I was thinking the other day that I spend a lot of time both on this blog and Eat to Blog complaining. Specifically, complaining about how disappointed I’ve been with vegetarian ramen (and other noodle dishes) around NYC. And even more specifically complaining about the vegetarian broth. So far only my beloved Chuko has given me a great vegetarian (vegan, actually) broth. But what makes me think it’s so easy? So many restaurants have failed to deliver, could I do any better? I decided to try at home. And guess what? I nailed it. First try, knocked it out of the park. So the gauntlet as been thrown, it’s not so hard. I’m even going to tell you how I did it.
I started by borrowing from the best — Chuko. I had seen a video online about how they make their veggie broth, and it’s very simple. They soak konbu, a type of kelp, to create an umami rich liquid. They heat it, and then they add miso paste and blend the mixture. The blending not only mixes the miso into the broth but emulsifies it, giving it a buttery texture. The only problem for me was that I didn’t have any konbu. I live in NYC, I realize it would be pretty easy for me to get konbu. But I decided to make this recipe as simple as possible, with ingredients that were pretty easy to get for anyone. So what could I do for umami, instead of kelp? Mushrooms, that’s what. You may remember my fondness for using shiitake stems, and I had some shiitakes in my fridge. But I didn’t want just a straight mushroom broth, I wanted more flavors. Then I turned to another recipe for inspiration: French onion soup.
For the broth: Slice a large white onion into thin strips. Add a tiny bit of vegetable oil to a pot, turn the heat to medium, and add the onions with a pinch of salt. Cook slowly, stirring occasionally, for about 30 minutes. Don’t let the onions brown; you’re just looking to get them sweet and soft. After half an our of cooking, add shiitake mushrooms, chopped, complete with stems. Also add a few cremini mushrooms, chopped, a few cloves of garlic, crushed, and a bit more salt. Leave the heat low, and cook the mushrooms and garlic slowly with the onions for another half an hour. Then add a few dashes of soy sauce, stir it together, and fill the pot with water. Raise the heat, let this come to a boil, then lower the heat and let it simmer for yet another half an hour. Strain through a colander or mesh strainer, then return the liquid to the pan over heat. Add a heaping spoon of miso paste and blend it together. The mushrooms and onions you strained out have served their purpose, and have no place in the ramen, but you can eat them separately if you want.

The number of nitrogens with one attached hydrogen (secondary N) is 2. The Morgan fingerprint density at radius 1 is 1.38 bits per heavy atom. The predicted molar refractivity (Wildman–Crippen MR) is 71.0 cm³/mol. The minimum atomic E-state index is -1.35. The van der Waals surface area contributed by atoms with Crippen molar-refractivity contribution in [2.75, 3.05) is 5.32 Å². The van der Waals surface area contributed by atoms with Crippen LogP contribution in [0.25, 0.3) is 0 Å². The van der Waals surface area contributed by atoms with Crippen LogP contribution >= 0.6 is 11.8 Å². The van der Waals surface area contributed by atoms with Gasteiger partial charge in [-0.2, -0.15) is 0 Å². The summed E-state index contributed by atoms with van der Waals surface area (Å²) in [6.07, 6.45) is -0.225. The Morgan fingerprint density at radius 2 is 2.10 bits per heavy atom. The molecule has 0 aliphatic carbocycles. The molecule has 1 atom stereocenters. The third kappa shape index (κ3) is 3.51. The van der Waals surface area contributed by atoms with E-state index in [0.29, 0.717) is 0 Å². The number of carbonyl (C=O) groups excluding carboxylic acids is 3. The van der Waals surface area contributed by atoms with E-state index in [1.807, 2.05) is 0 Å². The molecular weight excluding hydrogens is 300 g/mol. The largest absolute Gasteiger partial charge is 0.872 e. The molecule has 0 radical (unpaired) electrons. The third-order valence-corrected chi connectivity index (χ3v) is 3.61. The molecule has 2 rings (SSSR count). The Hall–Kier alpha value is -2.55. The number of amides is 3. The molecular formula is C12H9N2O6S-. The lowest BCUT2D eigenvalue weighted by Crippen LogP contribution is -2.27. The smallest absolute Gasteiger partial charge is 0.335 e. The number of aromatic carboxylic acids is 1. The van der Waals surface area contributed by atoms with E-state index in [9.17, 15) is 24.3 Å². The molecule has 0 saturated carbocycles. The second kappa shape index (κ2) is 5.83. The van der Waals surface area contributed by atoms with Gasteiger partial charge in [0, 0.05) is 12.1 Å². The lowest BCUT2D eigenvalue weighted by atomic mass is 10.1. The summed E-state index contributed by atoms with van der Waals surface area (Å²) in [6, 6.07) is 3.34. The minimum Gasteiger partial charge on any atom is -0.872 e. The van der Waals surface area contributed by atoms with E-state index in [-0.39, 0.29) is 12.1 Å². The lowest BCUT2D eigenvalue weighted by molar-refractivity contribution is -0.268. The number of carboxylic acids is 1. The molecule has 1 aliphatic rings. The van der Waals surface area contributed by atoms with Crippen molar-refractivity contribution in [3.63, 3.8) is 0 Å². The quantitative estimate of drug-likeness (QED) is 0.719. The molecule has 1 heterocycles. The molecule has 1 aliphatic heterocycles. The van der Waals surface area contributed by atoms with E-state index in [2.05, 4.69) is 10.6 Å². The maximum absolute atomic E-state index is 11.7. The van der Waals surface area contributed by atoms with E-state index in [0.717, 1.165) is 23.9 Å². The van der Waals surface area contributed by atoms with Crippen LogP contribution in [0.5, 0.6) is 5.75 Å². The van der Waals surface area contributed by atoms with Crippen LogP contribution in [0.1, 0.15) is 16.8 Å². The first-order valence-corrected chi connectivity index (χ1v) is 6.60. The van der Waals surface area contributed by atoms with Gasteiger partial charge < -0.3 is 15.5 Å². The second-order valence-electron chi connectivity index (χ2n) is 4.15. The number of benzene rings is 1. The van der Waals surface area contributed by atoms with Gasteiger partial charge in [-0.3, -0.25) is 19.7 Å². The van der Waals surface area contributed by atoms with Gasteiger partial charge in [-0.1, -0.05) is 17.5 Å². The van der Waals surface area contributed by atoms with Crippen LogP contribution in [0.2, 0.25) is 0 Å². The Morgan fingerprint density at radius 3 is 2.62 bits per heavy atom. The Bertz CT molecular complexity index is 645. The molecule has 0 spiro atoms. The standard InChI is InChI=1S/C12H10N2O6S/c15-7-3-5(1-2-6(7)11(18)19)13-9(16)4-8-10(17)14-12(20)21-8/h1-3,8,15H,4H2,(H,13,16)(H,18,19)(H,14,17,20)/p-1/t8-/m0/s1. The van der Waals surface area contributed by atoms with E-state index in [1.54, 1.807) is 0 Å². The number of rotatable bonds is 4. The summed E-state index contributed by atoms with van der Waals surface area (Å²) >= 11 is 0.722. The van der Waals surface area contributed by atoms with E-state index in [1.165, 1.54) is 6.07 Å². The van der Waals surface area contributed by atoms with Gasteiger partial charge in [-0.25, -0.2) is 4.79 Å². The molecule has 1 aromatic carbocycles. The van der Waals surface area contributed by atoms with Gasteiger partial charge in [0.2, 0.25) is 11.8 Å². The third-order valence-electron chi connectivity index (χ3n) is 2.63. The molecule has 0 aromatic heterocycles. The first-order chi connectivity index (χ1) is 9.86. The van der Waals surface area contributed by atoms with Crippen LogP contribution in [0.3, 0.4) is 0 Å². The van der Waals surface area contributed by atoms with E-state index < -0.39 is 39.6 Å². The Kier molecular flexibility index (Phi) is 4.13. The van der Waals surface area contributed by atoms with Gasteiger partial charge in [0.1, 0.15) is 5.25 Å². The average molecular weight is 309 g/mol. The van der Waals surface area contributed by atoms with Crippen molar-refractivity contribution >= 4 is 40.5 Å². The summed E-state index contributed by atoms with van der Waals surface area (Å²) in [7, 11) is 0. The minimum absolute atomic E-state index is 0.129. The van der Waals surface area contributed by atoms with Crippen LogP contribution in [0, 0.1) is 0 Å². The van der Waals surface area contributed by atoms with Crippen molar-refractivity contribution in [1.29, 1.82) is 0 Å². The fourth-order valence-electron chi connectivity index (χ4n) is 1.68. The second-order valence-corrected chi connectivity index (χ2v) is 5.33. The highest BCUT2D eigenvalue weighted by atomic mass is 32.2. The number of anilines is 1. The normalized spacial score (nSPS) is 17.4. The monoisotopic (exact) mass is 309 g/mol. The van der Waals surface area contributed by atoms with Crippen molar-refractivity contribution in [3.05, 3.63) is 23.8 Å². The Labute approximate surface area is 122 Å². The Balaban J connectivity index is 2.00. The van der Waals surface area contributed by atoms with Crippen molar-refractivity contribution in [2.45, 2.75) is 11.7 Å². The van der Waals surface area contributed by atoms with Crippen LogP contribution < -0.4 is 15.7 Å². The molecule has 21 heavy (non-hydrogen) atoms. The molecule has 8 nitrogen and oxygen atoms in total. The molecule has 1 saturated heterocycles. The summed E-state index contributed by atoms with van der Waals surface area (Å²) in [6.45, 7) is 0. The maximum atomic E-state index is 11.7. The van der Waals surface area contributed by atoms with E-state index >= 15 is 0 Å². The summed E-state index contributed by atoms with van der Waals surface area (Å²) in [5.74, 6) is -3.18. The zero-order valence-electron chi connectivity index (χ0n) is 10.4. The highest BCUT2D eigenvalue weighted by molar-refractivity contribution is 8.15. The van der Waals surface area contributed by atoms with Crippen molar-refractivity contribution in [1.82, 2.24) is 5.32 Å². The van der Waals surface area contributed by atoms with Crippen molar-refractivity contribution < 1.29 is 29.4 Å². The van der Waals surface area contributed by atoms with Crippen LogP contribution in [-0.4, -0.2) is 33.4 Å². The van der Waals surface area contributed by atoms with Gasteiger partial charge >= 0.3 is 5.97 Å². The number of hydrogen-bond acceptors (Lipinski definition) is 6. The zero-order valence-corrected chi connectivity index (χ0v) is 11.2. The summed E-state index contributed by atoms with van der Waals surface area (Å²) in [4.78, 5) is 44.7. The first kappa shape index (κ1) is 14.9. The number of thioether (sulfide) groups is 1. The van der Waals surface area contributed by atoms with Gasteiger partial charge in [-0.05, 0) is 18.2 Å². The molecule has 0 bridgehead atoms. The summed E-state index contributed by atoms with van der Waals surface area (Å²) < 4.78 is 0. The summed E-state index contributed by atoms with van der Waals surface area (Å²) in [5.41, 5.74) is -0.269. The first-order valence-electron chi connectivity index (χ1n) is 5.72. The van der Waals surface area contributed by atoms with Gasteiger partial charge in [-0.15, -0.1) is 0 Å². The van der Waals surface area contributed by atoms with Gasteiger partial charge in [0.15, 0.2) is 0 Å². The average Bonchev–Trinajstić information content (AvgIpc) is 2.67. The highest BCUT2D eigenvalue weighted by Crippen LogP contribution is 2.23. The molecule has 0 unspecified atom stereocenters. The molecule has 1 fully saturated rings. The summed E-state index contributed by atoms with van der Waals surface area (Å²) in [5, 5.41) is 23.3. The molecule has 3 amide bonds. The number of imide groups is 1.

It’s a lot of prep work, but it’s worth it for the flavor. In a restaurant setting you’d have to do this prep work in advance, of course. At home you don’t have to stay idle while cooking the broth; you can use the time to work on the toppings and the noodles.
For the toppings: One of my favorite ramen toppings is a soft-cooked egg. I used the method from America’s Test Kitchen to make mine. Fill a small pot with about a half-inch of water, cover, and bring to a boil. When it boils add as many eggs as you can fit into the pot, cover it again, and cook for exactly six and a half minutes. Then drain the eggs and put them under cold running water for a few minutes to stop the cooking. You can use the same pot for the next step: this time, fill it with an equal mix of water and soy sauce. While it boils peel a couple of turnips and cut them into large chunks, about an inch square. Add the turnips to the boiling soy/water mix, and cook until tender. Then strain them and set them aside. The other toppings don’t need to be cooked: firm tofu, sliced thinly; scallions, finely sliced; and more cremini mushrooms, sliced paper thin. By thus time the broth will probably be ready, so you can move on to the noodles. Fill the smaller pot with water one more time, add some salt, and bring to a boil. Cook the noodles according to the package directions — I used mung bean noodles, aka cellophane noodles, which are not traditional, but it does mean that my recipe was gluten free (I used a GF miso) and without the egg would actually be vegan. But speaking of the eggs, go ahead and peel them under cold running water. The whites should be set but the yolks still runny.
To assemble the ramen: Warm the broth up, then add a few of the sliced mushrooms, scallions, and cooked turnips to warm them through. Add a serving of the cooked noodles to the bottom of a bowl. Pour a serving of the broth over the noodles. Lay the sliced tofu over one side of the bowl, sliced mushrooms on other side, and a pinch of scallions on another. Slice one of the eggs in half and top the bowl with it. At Chuko they provide a chili-garlic sauce for topping. I used my friend Chitra’s tomato achar in place of that. The achar has chilis, tamarind, and other spices, giving a dose of spicy, sour, and sweet to the soup. Serve with chopsticks and a spoon. You’re welcome.